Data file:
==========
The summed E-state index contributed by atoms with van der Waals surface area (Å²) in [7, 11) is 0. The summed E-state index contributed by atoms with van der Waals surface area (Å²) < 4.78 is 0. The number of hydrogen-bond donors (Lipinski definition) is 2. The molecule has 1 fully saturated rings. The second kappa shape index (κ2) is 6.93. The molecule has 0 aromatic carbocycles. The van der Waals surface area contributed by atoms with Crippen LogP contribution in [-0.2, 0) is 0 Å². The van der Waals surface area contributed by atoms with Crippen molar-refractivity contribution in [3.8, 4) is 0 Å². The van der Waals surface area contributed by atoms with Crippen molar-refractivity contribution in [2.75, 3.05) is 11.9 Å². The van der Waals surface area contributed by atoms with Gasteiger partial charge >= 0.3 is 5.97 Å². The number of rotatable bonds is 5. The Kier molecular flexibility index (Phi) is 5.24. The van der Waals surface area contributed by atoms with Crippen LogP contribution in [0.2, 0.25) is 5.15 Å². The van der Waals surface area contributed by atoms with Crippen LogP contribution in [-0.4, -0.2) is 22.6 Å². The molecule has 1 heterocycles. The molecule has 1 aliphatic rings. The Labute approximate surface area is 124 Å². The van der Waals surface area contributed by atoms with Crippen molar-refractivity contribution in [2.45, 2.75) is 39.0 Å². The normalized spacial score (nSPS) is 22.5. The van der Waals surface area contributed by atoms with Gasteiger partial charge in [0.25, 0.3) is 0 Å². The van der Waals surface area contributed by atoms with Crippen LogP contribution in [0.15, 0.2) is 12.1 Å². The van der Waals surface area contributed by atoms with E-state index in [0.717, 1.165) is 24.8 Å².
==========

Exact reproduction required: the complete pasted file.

The summed E-state index contributed by atoms with van der Waals surface area (Å²) in [7, 11) is 0. The summed E-state index contributed by atoms with van der Waals surface area (Å²) < 4.78 is 0. The number of hydrogen-bond donors (Lipinski definition) is 2. The molecule has 1 fully saturated rings. The second kappa shape index (κ2) is 6.93. The molecule has 0 aromatic carbocycles. The van der Waals surface area contributed by atoms with Crippen LogP contribution in [-0.2, 0) is 0 Å². The van der Waals surface area contributed by atoms with Crippen molar-refractivity contribution in [3.8, 4) is 0 Å². The van der Waals surface area contributed by atoms with Crippen molar-refractivity contribution in [2.75, 3.05) is 11.9 Å². The van der Waals surface area contributed by atoms with Gasteiger partial charge >= 0.3 is 5.97 Å². The number of rotatable bonds is 5. The Kier molecular flexibility index (Phi) is 5.24. The van der Waals surface area contributed by atoms with Crippen LogP contribution in [0.2, 0.25) is 5.15 Å². The van der Waals surface area contributed by atoms with Crippen LogP contribution in [-0.4, -0.2) is 22.6 Å². The molecule has 1 heterocycles. The molecule has 1 aliphatic rings. The Labute approximate surface area is 124 Å². The van der Waals surface area contributed by atoms with Crippen molar-refractivity contribution in [2.45, 2.75) is 39.0 Å². The normalized spacial score (nSPS) is 22.5. The van der Waals surface area contributed by atoms with Gasteiger partial charge in [0.25, 0.3) is 0 Å². The van der Waals surface area contributed by atoms with Crippen LogP contribution in [0.15, 0.2) is 12.1 Å². The van der Waals surface area contributed by atoms with E-state index in [0.717, 1.165) is 24.8 Å².